The Covid-19 pandemic has greatly impacted the library profession. Over the last year, librarians and library and information school (LIS) educators and students have been forced into new ways of working, learning, and being. And the uncertainties of the pandemic have been compounded by a racial and social justice awakening, which has shined a long overdue light on existing societal inequities, and which requires meaningful change.
In libraries, for example, it was often the Black, Brown, and less affluent staff members who were required to report to work during the pandemic, sometimes lacking the proper personal protective equipment or other suitable safety protocols. Not only did these staff members disproportionately face the prospect of getting sick or losing their jobs, they often dealt with hostile patrons, and indifferent administrators and public officials.
In library schools, LIS students and faculty found themselves teaching and learning in new ways, often with inconsistent technology and resources, and frequently under the assumption that everyone had the necessary equipment and infrastructure to work and learn from home. A year later, few of these issues have been met appropriately or adequately addressed by the profession.
And there are countless stories and anecdotes over the last year in which librarians and LIS professionals were encouraged to practice "self-care" in an effort to cope with challenging circumstances: do yoga, take a bubble bath, take a nap, talk to friends. While those individual practices may help ease one's personal stress, such advice does nothing to address the systemic barriers and inequities in the workplace that are causing such stress in the first place, and unfairly shifts the burden to individuals who are suffering.
To this end, season two of The Skillset Podcast is dedicated to the topic of "collective care." As opposed to self-care, collective care focuses on the need to care for each other in addition to the one's self. Throughout this season, guests will tell us how collective care shows up in the work that they do in their own libraries and organizations.
Hosted by R. David Lankes and Nicole A. Cooke,The Skillset Podcast features weekly conversations with librarians and other key players in the library and information world seeking to illuminate the complex issues facing libraries and other institutions in these unprecedented times. The podcast is a joint effort from the University of South Carolina School of Information Science, the Augusta Baker Endowed Chair, the South Carolina Center for Community Literacy, in partnership with Publishers Weekly.
The podcast is free to listen to and download. New episodes will post on Mondays and will be featured in Publishers Weekly's Preview for Librarians e-newsletter on Fridays.
The full first season of The Skillset Podcast, which centered on the work of libraries in the wake of the pandemic and the nationwide protests for social and racial justice, is archived and freely available for download.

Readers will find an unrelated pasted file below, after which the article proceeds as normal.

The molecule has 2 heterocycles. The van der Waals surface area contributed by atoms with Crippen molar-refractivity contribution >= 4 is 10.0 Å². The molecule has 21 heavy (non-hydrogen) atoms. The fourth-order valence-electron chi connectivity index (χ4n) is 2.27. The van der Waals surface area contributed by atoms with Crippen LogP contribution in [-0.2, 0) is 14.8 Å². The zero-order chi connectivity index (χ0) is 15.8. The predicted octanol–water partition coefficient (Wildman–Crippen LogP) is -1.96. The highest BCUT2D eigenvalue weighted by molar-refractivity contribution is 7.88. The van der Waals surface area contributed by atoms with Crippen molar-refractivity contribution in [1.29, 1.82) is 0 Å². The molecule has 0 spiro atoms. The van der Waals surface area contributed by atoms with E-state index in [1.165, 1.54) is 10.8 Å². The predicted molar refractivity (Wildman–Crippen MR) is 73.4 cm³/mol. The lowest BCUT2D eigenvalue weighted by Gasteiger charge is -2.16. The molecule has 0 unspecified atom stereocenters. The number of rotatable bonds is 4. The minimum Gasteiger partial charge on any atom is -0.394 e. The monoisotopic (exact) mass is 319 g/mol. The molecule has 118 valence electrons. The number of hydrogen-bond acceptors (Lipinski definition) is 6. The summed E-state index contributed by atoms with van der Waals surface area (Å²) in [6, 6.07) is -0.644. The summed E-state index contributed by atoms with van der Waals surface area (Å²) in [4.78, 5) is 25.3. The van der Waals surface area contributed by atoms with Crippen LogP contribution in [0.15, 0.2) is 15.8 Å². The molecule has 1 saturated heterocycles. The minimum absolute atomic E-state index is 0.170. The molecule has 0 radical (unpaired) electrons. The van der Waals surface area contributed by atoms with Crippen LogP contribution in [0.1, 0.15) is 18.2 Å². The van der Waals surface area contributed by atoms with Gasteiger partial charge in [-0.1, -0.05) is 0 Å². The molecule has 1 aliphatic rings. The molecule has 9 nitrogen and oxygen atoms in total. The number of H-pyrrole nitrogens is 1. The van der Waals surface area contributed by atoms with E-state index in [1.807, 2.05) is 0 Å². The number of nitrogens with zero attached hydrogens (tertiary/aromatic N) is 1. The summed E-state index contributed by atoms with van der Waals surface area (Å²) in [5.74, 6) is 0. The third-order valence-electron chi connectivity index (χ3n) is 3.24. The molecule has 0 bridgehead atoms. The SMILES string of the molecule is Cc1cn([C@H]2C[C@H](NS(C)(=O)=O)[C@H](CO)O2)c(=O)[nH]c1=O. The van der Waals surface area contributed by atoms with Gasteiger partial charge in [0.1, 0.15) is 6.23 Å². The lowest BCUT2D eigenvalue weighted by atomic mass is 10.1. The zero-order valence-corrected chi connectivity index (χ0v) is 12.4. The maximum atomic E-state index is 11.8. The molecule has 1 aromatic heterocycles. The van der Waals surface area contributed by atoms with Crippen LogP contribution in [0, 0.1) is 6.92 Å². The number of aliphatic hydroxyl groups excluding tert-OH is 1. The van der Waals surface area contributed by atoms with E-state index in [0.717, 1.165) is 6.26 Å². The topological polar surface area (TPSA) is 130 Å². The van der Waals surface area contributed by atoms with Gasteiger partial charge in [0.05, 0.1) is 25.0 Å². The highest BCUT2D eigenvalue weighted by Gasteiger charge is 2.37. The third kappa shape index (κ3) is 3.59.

The Skillset Podcast Season Two: Current Episode
Dr. Noah Lenstra is an Assistant Professor of Library and Information Science in the School of Education at the University of North Carolina at Greensboro where he brings a community engagement approach to the study and teaching of libraries. Notably, Noah founded the Let’s Move in Libraries Initiative, which focuses on supporting healthy living in public libraries. The project was inspired by Former First Lady Michelle Obama’s Let’s Move! initiative, which focused on increasing Healthy Eating and Active Living (HEAL) among Americans. Let’s Move in Libraries continues Obama's legacy by working to increase physical activity through libraries in the U.S., Canada, and other places in the world.
Season Two: Previous Episodes
Nicole A. Cooke talks with Forrest Evans, reference librarian at the Auburn Avenue Research Library, a branch of the Fulton County Library System in Atlanta, Georgia, dedicated to African American history, culture, and literature. An experienced librarian and a published poet, Evans has been building a thriving community on social media with her “Favorite Librarian” accounts, where she highlights the beauty of Black literature.
In this short explainer, co-host R. David Lankes talks about what listeners can expect from Season Two of The Skillset Podcast, which will focus on collective care, community health and staff well-being as librarians continue to wrestle with the immediate threat from Covid-19, the work that needs to be done toward racial and social justice, and the longer term changes necessitated by these historic events.
In this second special episode of The Skillset Podcast, R. David Lankes and Mike Eisenberg continue their conversation on how libraries can lead in creating our post-pandemic new normal. In this followup, Mike and Dave discuss vaccines and how libraries can support the rollout, along with other interesting bits from the week’s library news.
Season Two of The Skillset Podcast gets started with wide-ranging discussion between R. David Lankes and Mike Eisenberg, Professor and Dean Emeritus and the founding dean of the Information School at the University of Washington. The discussion is the first installment of a special periodic discussion within Season Two of the Skillset Podcast, dubbed Libraries Lead in the New Normal. These episodes will offer additional analysis and discussion of how libraries can take the lead as we begin to consider life after the pandemic.